What to Do If Toddlers Are Obsessed with Organising Things

Is Your Toddler Obsessed With Organising Things?

It’s not strange to catch a toddler lining things up on the basis of shape, color, or size and being consumed in that activity. Parents, especially first timers, can see this as OCD. However, chances are your child is just learning and is completely normal.

From the age of 12 to 13 months, toddlers tend to become obsessed with ordering, stacking, or lining things. They line their toy cars, stack their blocks on top of each other, or sort their stuff toys from the dolls. It’s an important cognitive task that involves fine and gross motor skills, a recommended activity and even a milestone for toddlers.

How to Handle Toddlers Obsessed with Organising Things

1. Why do children sort, stack, or line their toys?

Organising and sorting is a toddler’s way of processing their surroundings and learning about their environment. Noticing the similarities and differences between objects and learning how to group them is a very important cognitive task. These activities are empowering rather than debilitating. For example, a child may classify a cookie as a round shape or as a food. It’s good to give your child such activities so she can learn about different categories of things. A shape-sorter is an ideal gift for toddlers to help them with these stacking and sorting activities. ||

2. Why do they do it repeatedly?

The constant sorting, arranging and the movement of hands may seem like your toddler is obsessed with organising things, but a child first needs to do things with her hands before she can do the same with her brain. These activities are actually a sign of a very active and healthy mind. It’s completely normal and a positive experience. It’s with these activities that a toddler learns how to differentiate between different objects, maybe on the basis of their size, shape, or colour. Toddlers tend to get caught up in any new activity, and they tend to keep doing it over and over again, till they get good at it. They usually grow out of the obsessing stage by the age of 4-5 yrs.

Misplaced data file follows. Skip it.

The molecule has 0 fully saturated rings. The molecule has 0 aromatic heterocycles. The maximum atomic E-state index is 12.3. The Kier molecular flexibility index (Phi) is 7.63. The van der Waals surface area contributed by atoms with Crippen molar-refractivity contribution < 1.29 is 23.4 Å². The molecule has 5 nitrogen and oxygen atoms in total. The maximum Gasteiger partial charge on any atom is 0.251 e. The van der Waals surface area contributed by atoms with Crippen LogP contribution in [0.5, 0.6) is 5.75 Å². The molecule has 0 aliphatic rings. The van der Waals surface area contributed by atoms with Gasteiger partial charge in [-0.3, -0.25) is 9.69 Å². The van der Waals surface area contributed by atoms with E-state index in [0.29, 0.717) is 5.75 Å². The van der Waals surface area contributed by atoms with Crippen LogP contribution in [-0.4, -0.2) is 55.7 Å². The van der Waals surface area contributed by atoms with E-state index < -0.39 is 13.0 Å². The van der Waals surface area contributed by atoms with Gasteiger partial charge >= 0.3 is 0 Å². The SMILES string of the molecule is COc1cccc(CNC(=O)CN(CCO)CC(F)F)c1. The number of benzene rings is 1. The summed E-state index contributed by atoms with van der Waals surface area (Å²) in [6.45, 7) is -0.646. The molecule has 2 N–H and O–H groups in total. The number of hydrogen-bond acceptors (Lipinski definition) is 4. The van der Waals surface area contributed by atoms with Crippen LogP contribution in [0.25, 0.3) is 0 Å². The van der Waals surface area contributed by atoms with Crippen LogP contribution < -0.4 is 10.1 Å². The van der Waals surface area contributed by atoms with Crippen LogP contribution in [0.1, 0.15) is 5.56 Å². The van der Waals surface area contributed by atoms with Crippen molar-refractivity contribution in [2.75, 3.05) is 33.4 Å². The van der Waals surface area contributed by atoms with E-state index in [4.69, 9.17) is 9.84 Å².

3. When should you start to worry?

When this organisational behaviour starts to interfere with other normal routine activities, then you can worry about your child having Obsessive Compulsive Disorder(OCD). For example, a child with OCD will not step out of the house without having completed a complicated series of tasks, or she may need to shut the door a certain number of times. Such a child uses her organising compulsions to keep the world and the fears associated with it at bay. However, OCD is very rare in children. If this organising behaviour occurs with other concerning issues such as delayed speech, poor eye contact, or lack of bonding, it’s best to consult a medical practitioner to rule out any disorder.

The act of organising and arranging generally is a child’s way of processing their environment and the world around them. It in no way signifies a problem in most cases. Stay positive and be supportive of whatever your child does and soon you’ll be able to handle this behaviour as normal.

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